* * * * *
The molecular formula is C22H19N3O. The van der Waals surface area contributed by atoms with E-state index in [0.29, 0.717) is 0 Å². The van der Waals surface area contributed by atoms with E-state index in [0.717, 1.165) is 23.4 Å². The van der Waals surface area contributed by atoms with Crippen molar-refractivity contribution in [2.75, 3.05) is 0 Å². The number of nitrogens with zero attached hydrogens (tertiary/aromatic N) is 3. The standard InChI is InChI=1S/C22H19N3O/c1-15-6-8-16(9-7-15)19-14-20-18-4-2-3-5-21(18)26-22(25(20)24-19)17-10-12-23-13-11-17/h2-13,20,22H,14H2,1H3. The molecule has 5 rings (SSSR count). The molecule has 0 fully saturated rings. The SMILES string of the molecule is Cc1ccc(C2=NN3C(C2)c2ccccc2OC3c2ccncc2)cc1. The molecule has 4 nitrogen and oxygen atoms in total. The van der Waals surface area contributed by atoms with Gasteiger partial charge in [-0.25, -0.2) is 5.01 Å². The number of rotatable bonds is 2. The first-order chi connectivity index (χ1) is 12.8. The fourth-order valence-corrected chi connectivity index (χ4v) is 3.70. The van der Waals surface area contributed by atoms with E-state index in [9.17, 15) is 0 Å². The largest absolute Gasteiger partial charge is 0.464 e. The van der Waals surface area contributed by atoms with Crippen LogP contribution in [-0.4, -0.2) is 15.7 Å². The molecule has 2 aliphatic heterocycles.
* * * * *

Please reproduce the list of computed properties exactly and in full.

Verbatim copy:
The molecular formula is C22H19N3O. The van der Waals surface area contributed by atoms with E-state index in [0.29, 0.717) is 0 Å². The van der Waals surface area contributed by atoms with E-state index in [0.717, 1.165) is 23.4 Å². The van der Waals surface area contributed by atoms with Crippen molar-refractivity contribution in [2.75, 3.05) is 0 Å². The number of nitrogens with zero attached hydrogens (tertiary/aromatic N) is 3. The standard InChI is InChI=1S/C22H19N3O/c1-15-6-8-16(9-7-15)19-14-20-18-4-2-3-5-21(18)26-22(25(20)24-19)17-10-12-23-13-11-17/h2-13,20,22H,14H2,1H3. The molecule has 5 rings (SSSR count). The molecule has 0 fully saturated rings. The SMILES string of the molecule is Cc1ccc(C2=NN3C(C2)c2ccccc2OC3c2ccncc2)cc1. The molecule has 4 nitrogen and oxygen atoms in total. The van der Waals surface area contributed by atoms with Gasteiger partial charge in [-0.25, -0.2) is 5.01 Å². The number of rotatable bonds is 2. The first-order chi connectivity index (χ1) is 12.8. The fourth-order valence-corrected chi connectivity index (χ4v) is 3.70. The van der Waals surface area contributed by atoms with E-state index in [9.17, 15) is 0 Å². The largest absolute Gasteiger partial charge is 0.464 e. The van der Waals surface area contributed by atoms with Crippen LogP contribution in [-0.4, -0.2) is 15.7 Å². The molecule has 2 aliphatic heterocycles.